In our study, advanced age, intracranial hypertension, and early increase in CBT amplitude were independent risk factors for 28-day mortality. Thresholds for mesor (< 36.9 °C) (i.e., the average value of CBT) and amplitude (> 0.6 °C) were associated with poor outcomes. Hypothermia is an independent risk factor for increased 28-day mortality [38, 39]. Amplitude was assessed in small cohorts of patients. In 15 patients, Tweedie et al. [19] showed that the CBT amplitude was > 0.15 °C in non-survivors. In 86 patients with traumatic brain injury, Kirkness et al. reported significantly higher temperature amplitude of 0.1 °C among non-survivors [40]. Conversely, other studies found that a decreased amplitude during the ICU stay was associated with the severity of illness and the mortality rate [41, 42]. However, these data do not contradict our results. Indeed, the logarithmic analysis of the mortality risk as a function of amplitude showed a trend toward excess mortality in the patients with reduced amplitude. In fact, it seems that the 28-day mortality rate was associated with deviation from the normal values of CBT [41,42,43]. Of note, our findings clearly show significant differences between the head trauma patients and the non-head trauma patients. The effects of CBT disturbances are more pronounced in the head trauma patients.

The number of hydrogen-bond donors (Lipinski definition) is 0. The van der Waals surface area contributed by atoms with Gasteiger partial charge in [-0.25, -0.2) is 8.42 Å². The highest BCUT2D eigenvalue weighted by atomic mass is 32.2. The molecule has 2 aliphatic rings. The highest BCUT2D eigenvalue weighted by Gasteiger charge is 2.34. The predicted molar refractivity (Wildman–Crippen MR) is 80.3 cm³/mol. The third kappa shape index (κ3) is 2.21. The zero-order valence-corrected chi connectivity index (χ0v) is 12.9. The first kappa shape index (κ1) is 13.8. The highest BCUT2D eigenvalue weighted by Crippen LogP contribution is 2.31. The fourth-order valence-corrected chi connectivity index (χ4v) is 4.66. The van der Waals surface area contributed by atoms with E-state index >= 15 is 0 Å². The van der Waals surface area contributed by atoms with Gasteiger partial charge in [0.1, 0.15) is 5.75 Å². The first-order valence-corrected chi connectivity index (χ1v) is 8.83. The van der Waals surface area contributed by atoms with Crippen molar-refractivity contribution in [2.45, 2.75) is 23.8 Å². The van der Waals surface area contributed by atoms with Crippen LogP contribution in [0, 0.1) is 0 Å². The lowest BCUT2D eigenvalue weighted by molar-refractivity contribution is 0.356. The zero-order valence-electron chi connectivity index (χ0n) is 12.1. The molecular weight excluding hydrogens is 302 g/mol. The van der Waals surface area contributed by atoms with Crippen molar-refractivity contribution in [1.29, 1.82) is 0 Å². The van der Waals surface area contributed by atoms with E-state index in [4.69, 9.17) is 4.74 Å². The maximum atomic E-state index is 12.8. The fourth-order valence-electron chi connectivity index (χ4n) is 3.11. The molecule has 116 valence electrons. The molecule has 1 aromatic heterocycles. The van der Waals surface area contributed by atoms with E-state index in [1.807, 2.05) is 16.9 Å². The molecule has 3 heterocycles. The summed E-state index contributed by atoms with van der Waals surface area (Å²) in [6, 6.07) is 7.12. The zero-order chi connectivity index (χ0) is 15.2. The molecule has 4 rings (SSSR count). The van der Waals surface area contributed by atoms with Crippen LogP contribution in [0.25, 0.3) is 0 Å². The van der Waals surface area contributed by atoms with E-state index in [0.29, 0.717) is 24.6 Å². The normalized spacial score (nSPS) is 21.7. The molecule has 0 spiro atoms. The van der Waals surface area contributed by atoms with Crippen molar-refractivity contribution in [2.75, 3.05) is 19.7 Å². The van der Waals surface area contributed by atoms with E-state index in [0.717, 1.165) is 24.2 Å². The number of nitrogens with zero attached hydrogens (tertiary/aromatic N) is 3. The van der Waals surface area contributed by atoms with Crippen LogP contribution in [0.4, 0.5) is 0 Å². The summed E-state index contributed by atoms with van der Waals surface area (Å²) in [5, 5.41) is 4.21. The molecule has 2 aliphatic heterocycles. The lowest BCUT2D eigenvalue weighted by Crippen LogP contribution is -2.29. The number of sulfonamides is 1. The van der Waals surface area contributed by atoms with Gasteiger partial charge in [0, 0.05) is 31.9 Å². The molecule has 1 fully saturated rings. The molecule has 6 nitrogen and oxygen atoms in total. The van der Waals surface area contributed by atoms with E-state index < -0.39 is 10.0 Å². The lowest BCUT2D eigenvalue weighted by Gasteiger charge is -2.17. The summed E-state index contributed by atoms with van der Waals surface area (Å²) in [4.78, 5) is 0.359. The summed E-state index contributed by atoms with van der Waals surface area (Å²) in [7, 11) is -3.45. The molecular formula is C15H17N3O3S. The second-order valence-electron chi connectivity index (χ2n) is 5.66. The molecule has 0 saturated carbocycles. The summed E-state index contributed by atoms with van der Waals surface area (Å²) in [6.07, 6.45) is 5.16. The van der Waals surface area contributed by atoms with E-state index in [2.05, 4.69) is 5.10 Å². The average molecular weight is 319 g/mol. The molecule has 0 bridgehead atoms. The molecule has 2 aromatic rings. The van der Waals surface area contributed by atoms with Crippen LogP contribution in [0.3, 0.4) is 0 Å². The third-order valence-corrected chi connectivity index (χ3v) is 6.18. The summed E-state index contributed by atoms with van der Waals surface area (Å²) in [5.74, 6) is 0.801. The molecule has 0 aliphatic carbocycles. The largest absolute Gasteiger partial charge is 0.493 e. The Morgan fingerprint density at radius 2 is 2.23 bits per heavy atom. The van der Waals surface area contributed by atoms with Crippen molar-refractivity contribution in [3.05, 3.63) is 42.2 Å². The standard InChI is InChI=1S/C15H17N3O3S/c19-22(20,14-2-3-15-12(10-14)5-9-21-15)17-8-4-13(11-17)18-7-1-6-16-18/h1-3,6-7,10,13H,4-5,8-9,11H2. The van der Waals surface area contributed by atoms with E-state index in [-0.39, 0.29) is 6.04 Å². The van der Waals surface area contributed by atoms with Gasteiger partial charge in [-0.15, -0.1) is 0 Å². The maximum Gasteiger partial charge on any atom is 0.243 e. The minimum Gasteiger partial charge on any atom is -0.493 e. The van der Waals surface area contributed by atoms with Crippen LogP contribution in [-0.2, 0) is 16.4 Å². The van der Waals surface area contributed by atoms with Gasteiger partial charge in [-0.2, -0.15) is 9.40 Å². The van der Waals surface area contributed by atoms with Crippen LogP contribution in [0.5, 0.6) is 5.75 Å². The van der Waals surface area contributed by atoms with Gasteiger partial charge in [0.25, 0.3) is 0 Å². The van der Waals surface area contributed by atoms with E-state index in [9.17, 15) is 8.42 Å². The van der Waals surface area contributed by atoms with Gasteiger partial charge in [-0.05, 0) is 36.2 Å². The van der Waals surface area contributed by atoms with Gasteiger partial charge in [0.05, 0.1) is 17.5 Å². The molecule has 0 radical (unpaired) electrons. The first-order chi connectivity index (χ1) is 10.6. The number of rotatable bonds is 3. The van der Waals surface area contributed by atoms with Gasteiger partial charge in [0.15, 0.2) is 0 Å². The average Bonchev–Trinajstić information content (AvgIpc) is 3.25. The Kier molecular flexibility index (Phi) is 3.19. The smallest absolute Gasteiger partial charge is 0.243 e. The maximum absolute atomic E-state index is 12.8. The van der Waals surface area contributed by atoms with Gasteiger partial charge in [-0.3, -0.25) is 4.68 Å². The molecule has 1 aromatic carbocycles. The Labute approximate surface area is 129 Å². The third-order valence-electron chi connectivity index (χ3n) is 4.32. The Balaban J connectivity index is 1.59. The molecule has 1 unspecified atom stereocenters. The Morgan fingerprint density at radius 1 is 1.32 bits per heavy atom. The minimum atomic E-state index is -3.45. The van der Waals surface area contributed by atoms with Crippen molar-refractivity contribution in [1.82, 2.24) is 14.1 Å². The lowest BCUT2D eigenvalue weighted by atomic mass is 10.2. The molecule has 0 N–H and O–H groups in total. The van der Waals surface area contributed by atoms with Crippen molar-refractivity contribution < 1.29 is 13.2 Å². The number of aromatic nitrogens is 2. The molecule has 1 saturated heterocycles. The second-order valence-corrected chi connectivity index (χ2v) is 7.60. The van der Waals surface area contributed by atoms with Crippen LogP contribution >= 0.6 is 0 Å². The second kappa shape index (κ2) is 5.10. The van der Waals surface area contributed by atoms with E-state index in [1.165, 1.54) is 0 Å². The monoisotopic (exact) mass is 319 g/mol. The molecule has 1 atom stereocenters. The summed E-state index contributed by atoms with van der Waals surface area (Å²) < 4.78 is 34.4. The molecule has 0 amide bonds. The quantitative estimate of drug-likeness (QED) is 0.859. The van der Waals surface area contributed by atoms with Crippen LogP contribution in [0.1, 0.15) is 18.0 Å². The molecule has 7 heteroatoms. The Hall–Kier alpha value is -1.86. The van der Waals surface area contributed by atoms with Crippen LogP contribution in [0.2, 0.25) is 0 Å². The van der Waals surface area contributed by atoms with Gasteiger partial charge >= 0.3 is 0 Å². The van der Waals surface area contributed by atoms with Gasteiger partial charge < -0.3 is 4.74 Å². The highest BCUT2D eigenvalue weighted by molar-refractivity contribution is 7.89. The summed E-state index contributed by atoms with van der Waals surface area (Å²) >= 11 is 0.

Our study has several strengths. Our protocol included a large number of patients, as compared to previous studies [21, 28, 37, 42, 43]. Temperature measurements were collected from a central site—this point being the most common limitation encountered in other studies [21, 28, 37, 40, 44]. Bladder temperature monitoring is a validated method for determining CBT—with a minimal error margin and a good correlation with CBT [45]. In addition, this monitoring is simple and inexpensive. Finally, our automatic system of recording at the rate of 1 value per minute resulted in a large amount of data, making our analysis reliable.